“Unfortunately, the Secret Service director’s appearance before the Oversight and Government Reform Committee has left us with more questions than answers,” said House Speaker John Boehner, a Republican. Although he stopped short of calling for Pierson’s resignation in a statement early in the day, he backed a call for an independent investigation and said, “The president must make a swift determination on whether the agency is being well-served by its current leadership.”

Democratic Rep. Elijah Cummings, top Democrat on the committee, said in multiple interviews Wednesday that Pierson was no longer the best person to lead the Secret Service.

“There has to be accountability when that is not the case,” added House Minority Leader Nancy Pelosi, who also backed calls for an independent investigation.

ASSOCIATED PRESS


The official statement:

STATEMENT BY SECRETARY JOHNSON ABDUT THE U.S. SECRET SERVICE

Today Julia Pierson, the Director of the United States Secret Service, offered her resignation, and I accepted it. I salute her 30 years of distinguished service to the Secret Service and the Nation.

As an interim Acting Director of the Secret Service, I am appointing Joseph Clancy, formerly Special Agent in Charge of the Presidential Protective Division of the Secret Service. Mr. Clancy retired from the Secret Service in 2011. I appreciate his willingness to leave his position in the private sector on very short notice and return to public service for a period.

Today, I have also asked the Deputy Secretary of Homeland Security Alejandro Mayorlras, aided by this Departmenth General Counsel, to assume control and direction of the ongoing inquiry by the Secret Service of the fence jumping incident at the White House on September 19. Deputy Secretary Mayorkas should complete that review and submit findings to me by November 1, 2014.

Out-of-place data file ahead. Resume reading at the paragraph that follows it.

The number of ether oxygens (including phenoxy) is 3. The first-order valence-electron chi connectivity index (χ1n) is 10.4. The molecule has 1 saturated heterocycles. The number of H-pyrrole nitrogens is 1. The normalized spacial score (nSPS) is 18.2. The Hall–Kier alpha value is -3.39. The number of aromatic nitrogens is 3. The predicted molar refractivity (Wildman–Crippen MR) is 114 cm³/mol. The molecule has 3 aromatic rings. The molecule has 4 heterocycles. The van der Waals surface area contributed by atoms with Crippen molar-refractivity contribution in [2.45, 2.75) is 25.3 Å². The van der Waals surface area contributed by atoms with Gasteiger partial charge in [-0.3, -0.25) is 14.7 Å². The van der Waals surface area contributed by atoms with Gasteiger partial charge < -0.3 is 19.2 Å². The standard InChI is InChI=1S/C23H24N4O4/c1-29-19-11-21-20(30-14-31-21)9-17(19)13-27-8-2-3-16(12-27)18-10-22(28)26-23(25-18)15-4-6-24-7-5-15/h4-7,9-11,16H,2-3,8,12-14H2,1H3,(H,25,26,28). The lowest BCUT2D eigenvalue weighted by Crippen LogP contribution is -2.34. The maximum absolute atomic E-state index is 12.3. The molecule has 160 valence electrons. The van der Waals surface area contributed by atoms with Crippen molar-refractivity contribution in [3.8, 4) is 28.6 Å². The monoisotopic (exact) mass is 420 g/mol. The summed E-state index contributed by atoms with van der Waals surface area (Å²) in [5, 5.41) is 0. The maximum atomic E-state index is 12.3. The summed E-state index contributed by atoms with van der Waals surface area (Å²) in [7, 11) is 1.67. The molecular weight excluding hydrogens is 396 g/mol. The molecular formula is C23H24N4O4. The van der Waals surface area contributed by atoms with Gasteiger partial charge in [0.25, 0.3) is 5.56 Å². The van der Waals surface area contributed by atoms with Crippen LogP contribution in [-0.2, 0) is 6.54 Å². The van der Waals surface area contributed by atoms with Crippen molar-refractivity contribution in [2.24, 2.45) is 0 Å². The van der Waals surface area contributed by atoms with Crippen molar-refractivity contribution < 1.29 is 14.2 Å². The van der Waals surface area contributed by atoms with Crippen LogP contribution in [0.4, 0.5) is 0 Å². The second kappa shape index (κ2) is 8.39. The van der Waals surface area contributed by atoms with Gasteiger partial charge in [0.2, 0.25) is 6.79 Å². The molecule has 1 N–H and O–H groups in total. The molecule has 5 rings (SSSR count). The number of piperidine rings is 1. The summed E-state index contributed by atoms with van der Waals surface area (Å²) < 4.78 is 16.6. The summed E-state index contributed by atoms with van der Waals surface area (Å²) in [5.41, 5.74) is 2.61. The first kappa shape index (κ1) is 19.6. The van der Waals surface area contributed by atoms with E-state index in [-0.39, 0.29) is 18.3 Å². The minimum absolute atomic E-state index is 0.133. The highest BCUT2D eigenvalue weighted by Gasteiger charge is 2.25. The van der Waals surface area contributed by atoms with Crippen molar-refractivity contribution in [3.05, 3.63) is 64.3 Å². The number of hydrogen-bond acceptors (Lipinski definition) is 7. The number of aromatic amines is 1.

Finally, I have also determined that scrutiny by a distinguished panel of independent experts of the September 19 incident and related issues concerning the Secret Service is warranted. The Panelists will be named shortly. By December 15, 2014, this panel will submit to me its own assessment and recommendations concerning security of the White House compound. I will also invite the panel to submit to me recommendations for potential new directors of the Secret Service to include recommendations of individuals who come from outside the Secret Service. I will also request that the panel advise me about whether it believes: given the series of recent events: there should be a review of broader issues concerning the Secret Service. The security of the White House compound should be the panel’s primary and immediate priority.

It is worth repeating that the Secret Service is one of the finest offcial protection services in the world: consisting of men and women who are highly trained and skilled professionals prepared to put their own lives on the line in a second’s notice for the people they protect. Last week: the Secret Service was responsible for the protection of the President as well as 140 visiting heads of state or government as they convened at the United Nations General Assembly in New York City. Likewise, in August the Secret Service handled the protection of 140 world leaders as they convened in Washington, D.C. for the African Summit. As usual, the Secret Service executed these highly complex and demanding assignments without incident. There is no other protection service in the world that could have done this.